“Cryptocurrencies are used to withdraw money from countries that are considered unstable [by outside investors]. This is a big problem for legislators in some countries,” concluded Adrian, recalling that lately, the value of the crypto markets has decreased by nearly $1 trillion in value after peaking in 2021.
The expert claims that certain developing nations that switch over to crypto-assets suffer “immediate and acute risks” as a consequence of doing so. He contends that when value is moved through new tools, distribution channels, and new providers which are not regulated companies, the application of conventional capital flow instruments may become more challenging.
The value of digital currencies is increasingly correlated with other financial resources in industrialized nations, including technology companies from the US, even crude oil and government bonds, which worry the IMF. “Now cryptocurrencies are closely connected with what is happening in the stock markets. We can’t just brush it off,” Adrian said
The growing reliance of digital currencies on conventional macroeconomic data was previously covered by Goldman Sachs analysts. According to their data, the value of bitcoin is inversely connected with real interest rates and the US dollar and favorably linked with breakeven inflation rates, the price of oil, and technology stocks.
In January 2022, the Board of Directors of the IMF called on El Salvador to deprive bitcoin of the status of legal tender. The board noted the risks of bitcoin to financial stability, consumer protection, and financial obligations, and also called its legal status in the country the main obstacle to its obtaining a $1.3 billion loan, which was previously requested by El Salvador.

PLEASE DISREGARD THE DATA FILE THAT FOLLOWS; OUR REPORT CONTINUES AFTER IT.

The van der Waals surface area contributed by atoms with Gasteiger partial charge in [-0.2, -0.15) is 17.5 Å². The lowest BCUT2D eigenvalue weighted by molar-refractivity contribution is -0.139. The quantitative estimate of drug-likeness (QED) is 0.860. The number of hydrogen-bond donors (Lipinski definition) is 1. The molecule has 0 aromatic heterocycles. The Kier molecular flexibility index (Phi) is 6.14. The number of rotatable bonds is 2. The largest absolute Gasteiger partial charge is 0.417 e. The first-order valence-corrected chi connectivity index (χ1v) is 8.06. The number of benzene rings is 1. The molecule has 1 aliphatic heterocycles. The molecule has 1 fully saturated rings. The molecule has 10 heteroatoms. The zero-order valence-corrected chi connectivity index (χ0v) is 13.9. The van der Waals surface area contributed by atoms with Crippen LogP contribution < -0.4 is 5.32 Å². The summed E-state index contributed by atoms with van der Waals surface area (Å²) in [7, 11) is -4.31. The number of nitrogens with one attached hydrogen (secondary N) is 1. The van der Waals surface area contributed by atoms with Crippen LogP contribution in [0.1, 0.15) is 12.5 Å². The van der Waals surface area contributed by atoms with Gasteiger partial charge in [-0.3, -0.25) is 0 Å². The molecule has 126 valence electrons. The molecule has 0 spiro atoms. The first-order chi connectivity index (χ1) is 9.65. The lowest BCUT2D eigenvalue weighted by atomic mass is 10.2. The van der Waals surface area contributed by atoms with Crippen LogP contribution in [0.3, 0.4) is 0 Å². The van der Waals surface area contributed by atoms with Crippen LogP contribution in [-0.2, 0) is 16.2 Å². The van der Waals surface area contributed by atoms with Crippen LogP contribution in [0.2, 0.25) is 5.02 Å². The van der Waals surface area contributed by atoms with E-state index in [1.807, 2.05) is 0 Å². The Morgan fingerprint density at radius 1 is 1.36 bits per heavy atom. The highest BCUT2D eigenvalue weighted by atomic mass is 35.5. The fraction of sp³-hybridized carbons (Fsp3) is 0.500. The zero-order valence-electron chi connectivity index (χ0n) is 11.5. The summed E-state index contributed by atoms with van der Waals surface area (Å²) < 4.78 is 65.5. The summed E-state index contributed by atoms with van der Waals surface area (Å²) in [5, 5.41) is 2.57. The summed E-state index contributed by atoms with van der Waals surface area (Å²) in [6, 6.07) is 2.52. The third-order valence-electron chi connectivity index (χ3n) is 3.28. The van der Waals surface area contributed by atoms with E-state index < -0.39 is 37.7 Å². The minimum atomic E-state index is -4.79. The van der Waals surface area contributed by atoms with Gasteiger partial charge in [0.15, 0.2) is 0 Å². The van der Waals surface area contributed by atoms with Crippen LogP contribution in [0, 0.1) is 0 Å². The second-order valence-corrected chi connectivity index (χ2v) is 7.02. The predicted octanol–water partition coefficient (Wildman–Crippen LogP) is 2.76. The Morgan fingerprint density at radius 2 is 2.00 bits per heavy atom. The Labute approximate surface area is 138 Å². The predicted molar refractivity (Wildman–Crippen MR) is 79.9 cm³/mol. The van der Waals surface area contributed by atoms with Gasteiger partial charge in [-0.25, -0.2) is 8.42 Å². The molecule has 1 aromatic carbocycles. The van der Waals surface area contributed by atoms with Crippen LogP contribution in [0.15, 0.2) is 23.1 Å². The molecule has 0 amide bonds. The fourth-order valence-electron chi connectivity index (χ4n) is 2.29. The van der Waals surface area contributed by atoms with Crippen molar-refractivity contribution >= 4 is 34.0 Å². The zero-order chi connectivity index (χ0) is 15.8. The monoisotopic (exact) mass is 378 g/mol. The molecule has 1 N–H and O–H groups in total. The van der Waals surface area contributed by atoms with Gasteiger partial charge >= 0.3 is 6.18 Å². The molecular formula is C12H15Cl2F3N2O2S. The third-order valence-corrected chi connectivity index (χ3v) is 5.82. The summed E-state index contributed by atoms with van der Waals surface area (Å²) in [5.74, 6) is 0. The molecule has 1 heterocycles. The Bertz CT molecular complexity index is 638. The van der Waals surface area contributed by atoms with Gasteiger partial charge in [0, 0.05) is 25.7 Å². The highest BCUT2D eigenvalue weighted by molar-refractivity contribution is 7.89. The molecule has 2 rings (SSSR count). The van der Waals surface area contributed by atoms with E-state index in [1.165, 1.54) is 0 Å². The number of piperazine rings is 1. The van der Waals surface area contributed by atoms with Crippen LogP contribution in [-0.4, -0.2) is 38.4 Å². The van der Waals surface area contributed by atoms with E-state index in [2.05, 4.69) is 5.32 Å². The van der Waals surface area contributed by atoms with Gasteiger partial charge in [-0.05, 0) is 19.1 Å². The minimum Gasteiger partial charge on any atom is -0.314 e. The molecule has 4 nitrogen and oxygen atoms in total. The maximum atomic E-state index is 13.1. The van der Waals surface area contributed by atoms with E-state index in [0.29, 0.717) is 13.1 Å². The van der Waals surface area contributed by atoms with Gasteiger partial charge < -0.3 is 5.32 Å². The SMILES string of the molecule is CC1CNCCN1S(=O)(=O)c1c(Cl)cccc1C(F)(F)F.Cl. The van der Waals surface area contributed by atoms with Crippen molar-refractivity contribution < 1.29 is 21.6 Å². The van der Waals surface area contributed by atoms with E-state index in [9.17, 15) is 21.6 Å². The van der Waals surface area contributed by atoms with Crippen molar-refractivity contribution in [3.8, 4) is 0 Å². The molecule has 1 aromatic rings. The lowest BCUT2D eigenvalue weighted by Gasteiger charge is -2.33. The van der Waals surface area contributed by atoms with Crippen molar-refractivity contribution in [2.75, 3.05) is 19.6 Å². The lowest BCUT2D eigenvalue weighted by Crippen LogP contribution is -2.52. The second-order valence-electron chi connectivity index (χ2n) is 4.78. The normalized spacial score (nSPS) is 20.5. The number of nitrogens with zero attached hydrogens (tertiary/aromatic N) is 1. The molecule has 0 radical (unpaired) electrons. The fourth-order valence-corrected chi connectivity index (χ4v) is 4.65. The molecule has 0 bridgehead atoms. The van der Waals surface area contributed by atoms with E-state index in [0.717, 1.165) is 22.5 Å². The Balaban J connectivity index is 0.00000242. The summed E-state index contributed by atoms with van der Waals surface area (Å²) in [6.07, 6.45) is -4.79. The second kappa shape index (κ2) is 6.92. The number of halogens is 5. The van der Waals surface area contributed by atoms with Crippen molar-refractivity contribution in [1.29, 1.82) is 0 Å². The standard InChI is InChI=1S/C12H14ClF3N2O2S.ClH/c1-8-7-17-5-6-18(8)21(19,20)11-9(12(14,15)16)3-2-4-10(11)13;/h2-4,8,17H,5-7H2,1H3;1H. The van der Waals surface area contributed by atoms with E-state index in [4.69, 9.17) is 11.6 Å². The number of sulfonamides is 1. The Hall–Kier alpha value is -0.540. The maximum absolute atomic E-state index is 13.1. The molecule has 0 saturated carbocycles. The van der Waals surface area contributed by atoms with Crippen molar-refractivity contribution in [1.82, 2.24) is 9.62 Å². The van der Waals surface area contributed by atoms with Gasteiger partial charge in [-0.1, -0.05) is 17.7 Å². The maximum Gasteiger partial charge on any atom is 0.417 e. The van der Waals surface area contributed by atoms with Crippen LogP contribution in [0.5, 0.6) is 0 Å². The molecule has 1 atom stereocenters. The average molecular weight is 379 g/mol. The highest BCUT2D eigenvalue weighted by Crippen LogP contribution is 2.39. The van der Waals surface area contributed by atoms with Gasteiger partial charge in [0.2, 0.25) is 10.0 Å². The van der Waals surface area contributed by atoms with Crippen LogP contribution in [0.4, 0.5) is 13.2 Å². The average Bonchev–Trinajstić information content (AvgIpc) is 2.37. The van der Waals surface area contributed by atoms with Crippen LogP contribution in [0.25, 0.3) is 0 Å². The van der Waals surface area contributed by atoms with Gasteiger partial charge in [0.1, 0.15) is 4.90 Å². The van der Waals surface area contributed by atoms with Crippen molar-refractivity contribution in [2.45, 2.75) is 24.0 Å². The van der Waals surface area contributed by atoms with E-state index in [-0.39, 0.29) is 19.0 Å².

The IMF Does Not Recognize Bitcoin As A Currency
Recall that the official position of the IMF regarding bitcoin remains unshakable: the International Monetary Fund is not ready to call bitcoin money and considers it a risky investment.
The IMF believes that cryptocurrencies can become a popular payment method in countries with high inflation and unavailable banking services.
Countries, where cryptocurrencies will have the status of a national currency or legal tender, may have internal unstable prices. It will become more difficult to fight money laundering and terrorist financing there.
Representatives of the IMF also mentioned the environmental problems posed by the mining of digital assets.